Archive for the ‘programming’ Category

Hyperscanning experiment file (matlab)

June 8th, 2017

Below is the experiment script (in MatLab) for our hyperscanning project (”NIRS-based hyperscanning reveals increased interpersonal coherence in superior frontal cortex during cooperation.”). For detailed information please refer to

Psychtoolbox-3 is required.


Author: Xu Cui Categories: brain, matlab, nirs, programming, psychToolbox Tags:

Learning deep learning (project 4, language translation)

April 28th, 2017

In this project, I built a neural network for machine translation (English -> French).  I built and trained a sequence to sequence model on a dataset of English and French sentences that can translate new sentences from English to French. The model was trained on my own laptop with a Nvidia M1200 GPU. In the end, we reached ~95% accuracy. And here is an example of the translation:


English Words: ['he', 'saw', 'a', 'old', 'yellow', 'truck', '.']


French Words: ['il', 'a', 'vu', 'un', 'vieux', 'camion', 'jaune', '.', '<EOS>']

As I do not know French, I checked Google Translate and it looks like the translation is pretty good.

The full project with code can be found here:

Author: Xu Cui Categories: deep learning, programming Tags:

Deep learning speed test, my laptop vs AWS g2.2xlarge vs AWS g2.8xlarge vs AWS p2.xlarge vs Paperspace p5000

April 21st, 2017

It requires a lot of resources, especially GPU and GPU memory, to train a deep-learning model efficiently. Here I test the time it took to train a model in 3 computers/servers.

1. My own laptop.
CPU: Intel Core i7-7920HQ (Quad Core 3.10GHz, 4.10GHz Turbo, 8MB 45W, w/Intel HD Graphics 630
Memory: 64G
GPU: NVIDIA Quadro M1200 w/4GB GDDR5, 640 CUDA cores

2. AWS g2.2xlarge
CPU: 8 vCPU, High Frequency Intel Xeon E5-2670 (Sandy Bridge) Processors
Memory: 15G
GPU: 1 GPU, High-performance NVIDIA GPUs, each with 1,536 CUDA cores and 4GB of video memory

3. AWS g2.8xlarge
CPU: 32 vCPU, High Frequency Intel Xeon E5-2670 (Sandy Bridge) Processors
Memory: 60G
GPU: 4 GPU, High-performance NVIDIA GPUs, each with 1,536 CUDA cores and 4GB of video memory

The AMI. I used udacity-dl - ami-60f24d76 (The official AMI of Udacity’s Deep Learning Foundations) from the community AMIs.

Test script. Adopted from
Time spent is tracked

import time

from keras.preprocessing import sequence
from keras.models import Sequential
from keras.layers import Dense, Embedding
from keras.layers import LSTM
from keras.datasets import imdb

'''Trains a LSTM on the IMDB sentiment classification task.
The dataset is actually too small for LSTM to be of any advantage
compared to simpler, much faster methods such as TF-IDF + LogReg.
- RNNs are tricky. Choice of batch size is important,
choice of loss and optimizer is critical, etc.
Some configurations won't converge.
- LSTM loss decrease patterns during training can be quite different
from what you see with CNNs/MLPs/etc.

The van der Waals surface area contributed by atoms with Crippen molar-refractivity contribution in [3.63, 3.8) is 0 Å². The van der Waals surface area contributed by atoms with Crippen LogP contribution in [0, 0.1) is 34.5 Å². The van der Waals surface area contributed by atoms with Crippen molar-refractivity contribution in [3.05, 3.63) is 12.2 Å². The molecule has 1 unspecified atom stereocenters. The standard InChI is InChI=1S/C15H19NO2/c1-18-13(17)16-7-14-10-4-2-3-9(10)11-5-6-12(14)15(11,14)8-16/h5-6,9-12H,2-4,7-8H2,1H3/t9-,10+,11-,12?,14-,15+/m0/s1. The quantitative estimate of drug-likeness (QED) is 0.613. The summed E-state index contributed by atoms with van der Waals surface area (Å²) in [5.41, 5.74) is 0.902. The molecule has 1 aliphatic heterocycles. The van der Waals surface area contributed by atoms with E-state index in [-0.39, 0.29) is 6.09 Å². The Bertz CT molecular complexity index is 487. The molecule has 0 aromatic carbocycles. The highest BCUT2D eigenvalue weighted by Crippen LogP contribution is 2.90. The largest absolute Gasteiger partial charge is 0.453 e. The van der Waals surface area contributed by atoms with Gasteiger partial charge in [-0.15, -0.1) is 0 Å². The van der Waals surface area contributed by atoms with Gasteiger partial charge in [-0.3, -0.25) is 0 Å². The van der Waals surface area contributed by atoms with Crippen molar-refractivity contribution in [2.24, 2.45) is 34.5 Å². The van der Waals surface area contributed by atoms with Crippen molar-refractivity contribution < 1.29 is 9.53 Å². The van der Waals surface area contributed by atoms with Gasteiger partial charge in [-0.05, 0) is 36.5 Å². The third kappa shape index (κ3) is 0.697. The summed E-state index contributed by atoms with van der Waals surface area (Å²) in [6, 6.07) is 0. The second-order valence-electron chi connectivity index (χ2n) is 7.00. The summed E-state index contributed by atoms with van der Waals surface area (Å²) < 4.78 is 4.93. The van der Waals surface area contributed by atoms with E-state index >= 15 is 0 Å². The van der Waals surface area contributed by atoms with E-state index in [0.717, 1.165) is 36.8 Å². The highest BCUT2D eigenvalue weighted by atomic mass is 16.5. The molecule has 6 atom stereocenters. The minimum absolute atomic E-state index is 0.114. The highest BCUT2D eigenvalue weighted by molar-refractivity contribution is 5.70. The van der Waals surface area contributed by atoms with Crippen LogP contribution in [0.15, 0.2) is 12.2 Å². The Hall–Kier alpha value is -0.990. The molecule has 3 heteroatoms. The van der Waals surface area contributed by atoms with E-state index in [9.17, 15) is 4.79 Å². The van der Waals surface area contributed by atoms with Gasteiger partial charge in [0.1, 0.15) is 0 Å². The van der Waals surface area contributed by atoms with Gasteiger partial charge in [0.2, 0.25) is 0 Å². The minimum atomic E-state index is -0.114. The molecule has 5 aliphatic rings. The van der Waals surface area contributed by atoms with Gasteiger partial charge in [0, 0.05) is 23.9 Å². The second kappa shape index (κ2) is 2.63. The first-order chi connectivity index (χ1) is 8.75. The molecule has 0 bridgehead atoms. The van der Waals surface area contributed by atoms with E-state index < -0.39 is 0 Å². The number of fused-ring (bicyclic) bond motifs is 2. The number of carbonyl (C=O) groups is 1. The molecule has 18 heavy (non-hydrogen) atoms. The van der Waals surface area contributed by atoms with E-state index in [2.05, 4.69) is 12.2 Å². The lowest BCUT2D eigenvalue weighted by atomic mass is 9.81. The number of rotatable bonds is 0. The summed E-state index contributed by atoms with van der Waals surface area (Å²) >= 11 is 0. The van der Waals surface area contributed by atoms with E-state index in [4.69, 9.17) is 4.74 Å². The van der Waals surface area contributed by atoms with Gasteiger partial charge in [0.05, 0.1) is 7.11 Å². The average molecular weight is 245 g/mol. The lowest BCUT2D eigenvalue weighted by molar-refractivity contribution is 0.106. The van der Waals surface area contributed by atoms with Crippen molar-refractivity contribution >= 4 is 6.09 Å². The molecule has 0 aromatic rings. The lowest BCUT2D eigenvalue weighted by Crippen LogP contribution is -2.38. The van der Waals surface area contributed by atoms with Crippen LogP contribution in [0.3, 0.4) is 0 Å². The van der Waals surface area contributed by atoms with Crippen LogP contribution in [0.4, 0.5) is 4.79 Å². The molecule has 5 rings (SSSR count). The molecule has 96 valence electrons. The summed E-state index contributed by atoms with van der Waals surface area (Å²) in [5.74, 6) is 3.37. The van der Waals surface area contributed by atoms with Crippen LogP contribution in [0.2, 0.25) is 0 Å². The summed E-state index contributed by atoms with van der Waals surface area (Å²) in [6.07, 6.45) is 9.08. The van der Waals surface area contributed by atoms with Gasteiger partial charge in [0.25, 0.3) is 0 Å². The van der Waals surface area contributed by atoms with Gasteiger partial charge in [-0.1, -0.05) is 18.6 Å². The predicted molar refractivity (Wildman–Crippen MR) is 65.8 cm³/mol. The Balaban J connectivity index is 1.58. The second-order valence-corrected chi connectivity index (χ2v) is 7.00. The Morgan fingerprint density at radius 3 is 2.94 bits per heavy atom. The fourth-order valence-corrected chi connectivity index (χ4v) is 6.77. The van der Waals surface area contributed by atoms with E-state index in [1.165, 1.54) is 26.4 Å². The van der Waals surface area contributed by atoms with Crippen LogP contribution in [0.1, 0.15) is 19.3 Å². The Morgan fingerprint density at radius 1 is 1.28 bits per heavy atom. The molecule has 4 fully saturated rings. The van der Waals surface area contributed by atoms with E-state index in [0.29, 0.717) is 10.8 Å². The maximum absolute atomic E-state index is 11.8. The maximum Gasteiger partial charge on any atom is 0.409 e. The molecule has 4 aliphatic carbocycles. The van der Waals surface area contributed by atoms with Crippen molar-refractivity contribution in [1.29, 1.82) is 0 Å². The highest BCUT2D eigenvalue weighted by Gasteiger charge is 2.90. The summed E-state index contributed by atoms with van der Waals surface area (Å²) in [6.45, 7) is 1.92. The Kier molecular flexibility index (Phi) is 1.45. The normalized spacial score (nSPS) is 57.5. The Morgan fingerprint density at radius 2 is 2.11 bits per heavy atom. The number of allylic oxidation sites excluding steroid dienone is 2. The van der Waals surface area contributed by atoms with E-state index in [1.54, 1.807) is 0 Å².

start_time = time.time()

max_features = 20000
maxlen = 80  # cut texts after this number of words (among top max_features most common words)
batch_size = 32

print('Loading data...')
(x_train, y_train), (x_test, y_test) = imdb.load_data(num_words=max_features)
print(len(x_train), 'train sequences')
print(len(x_test), 'test sequences')

print('Pad sequences (samples x time)')
x_train = sequence.pad_sequences(x_train, maxlen=maxlen)
x_test = sequence.pad_sequences(x_test, maxlen=maxlen)
print('x_train shape:', x_train.shape)
print('x_test shape:', x_test.shape)

print('Build model...')
model = Sequential()
model.add(Embedding(max_features, 128))
model.add(LSTM(128, dropout=0.2, recurrent_dropout=0.2))
model.add(Dense(1, activation='sigmoid'))

# try using different optimizers and different optimizer configs

print('Train...'), y_train,
          validation_data=(x_test, y_test))
score, acc = model.evaluate(x_test, y_test,
print('Test score:', score)
print('Test accuracy:', acc)
time_taken = time.time() - start_time

Result: The table below shows the number of seconds it took to run the above script at 3 sets of parameters (batch_size and LSTM size).

batch_size LSTM size Laptop g2.2xlarge g2.8xlarge
32 128 546 821 878
256 256 155 152 157
1024 256 125 107 110

The result is surprising and confusing to me. I was expecting g2 servers to be much much faster than my own laptop given the capacity of the GPU. But the result shows my laptop is actually faster in smaller parameter values, and only slightly worse in higher parameter values.

I do not know what is going on … Anybody has clue?

[update 2017-04-23]

I was thinking maybe the operating system or some configuration was optimal in AWS. The AMI I used was udacity-dl - ami-60f24d76 (The official AMI of Udacity’s Deep Learning Foundations) from the community AMIs. So I tried a different AMI, a commercial AMI from bitfusion: Maybe it will make a difference? I also tested a new instant type p2.xlarge which has 1 NVIDIA K80 GPU (24G GPU memory) and 60G memory.

batch_size LSTM size Laptop g2.2xlarge g2.8xlarge p2.xlarge
1024 256 125 151 148 101

The result is still disappointing. The AWS g2 instances perform worse than my laptop, and p2 instance only 20% better.